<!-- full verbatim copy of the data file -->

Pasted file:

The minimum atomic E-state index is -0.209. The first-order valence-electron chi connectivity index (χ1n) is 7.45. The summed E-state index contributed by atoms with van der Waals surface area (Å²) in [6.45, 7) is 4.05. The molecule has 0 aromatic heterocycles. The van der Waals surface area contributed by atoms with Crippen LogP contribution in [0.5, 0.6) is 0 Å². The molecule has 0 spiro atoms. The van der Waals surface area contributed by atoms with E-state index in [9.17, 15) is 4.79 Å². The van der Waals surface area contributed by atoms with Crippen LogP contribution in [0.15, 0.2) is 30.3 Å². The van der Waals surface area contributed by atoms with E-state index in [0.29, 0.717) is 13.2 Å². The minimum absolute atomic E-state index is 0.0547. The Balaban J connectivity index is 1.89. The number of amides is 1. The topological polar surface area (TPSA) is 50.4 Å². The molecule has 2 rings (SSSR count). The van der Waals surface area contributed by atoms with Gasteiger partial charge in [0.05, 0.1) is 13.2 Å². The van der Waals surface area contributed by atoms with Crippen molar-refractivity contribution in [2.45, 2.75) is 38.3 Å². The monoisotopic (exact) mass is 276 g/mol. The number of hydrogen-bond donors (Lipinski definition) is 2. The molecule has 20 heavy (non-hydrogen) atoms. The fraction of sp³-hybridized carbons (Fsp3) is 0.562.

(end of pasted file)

The minimum atomic E-state index is -0.209. The first-order valence-electron chi connectivity index (χ1n) is 7.45. The summed E-state index contributed by atoms with van der Waals surface area (Å²) in [6.45, 7) is 4.05. The molecule has 0 aromatic heterocycles. The van der Waals surface area contributed by atoms with Crippen LogP contribution in [0.5, 0.6) is 0 Å². The molecule has 0 spiro atoms. The van der Waals surface area contributed by atoms with E-state index in [9.17, 15) is 4.79 Å². The van der Waals surface area contributed by atoms with Crippen LogP contribution in [0.15, 0.2) is 30.3 Å². The van der Waals surface area contributed by atoms with E-state index in [0.29, 0.717) is 13.2 Å². The minimum absolute atomic E-state index is 0.0547. The Balaban J connectivity index is 1.89. The number of amides is 1. The topological polar surface area (TPSA) is 50.4 Å². The molecule has 2 rings (SSSR count). The van der Waals surface area contributed by atoms with Gasteiger partial charge in [0.05, 0.1) is 13.2 Å². The van der Waals surface area contributed by atoms with Crippen molar-refractivity contribution in [2.45, 2.75) is 38.3 Å². The monoisotopic (exact) mass is 276 g/mol. The number of hydrogen-bond donors (Lipinski definition) is 2. The molecule has 20 heavy (non-hydrogen) atoms. The fraction of sp³-hybridized carbons (Fsp3) is 0.562.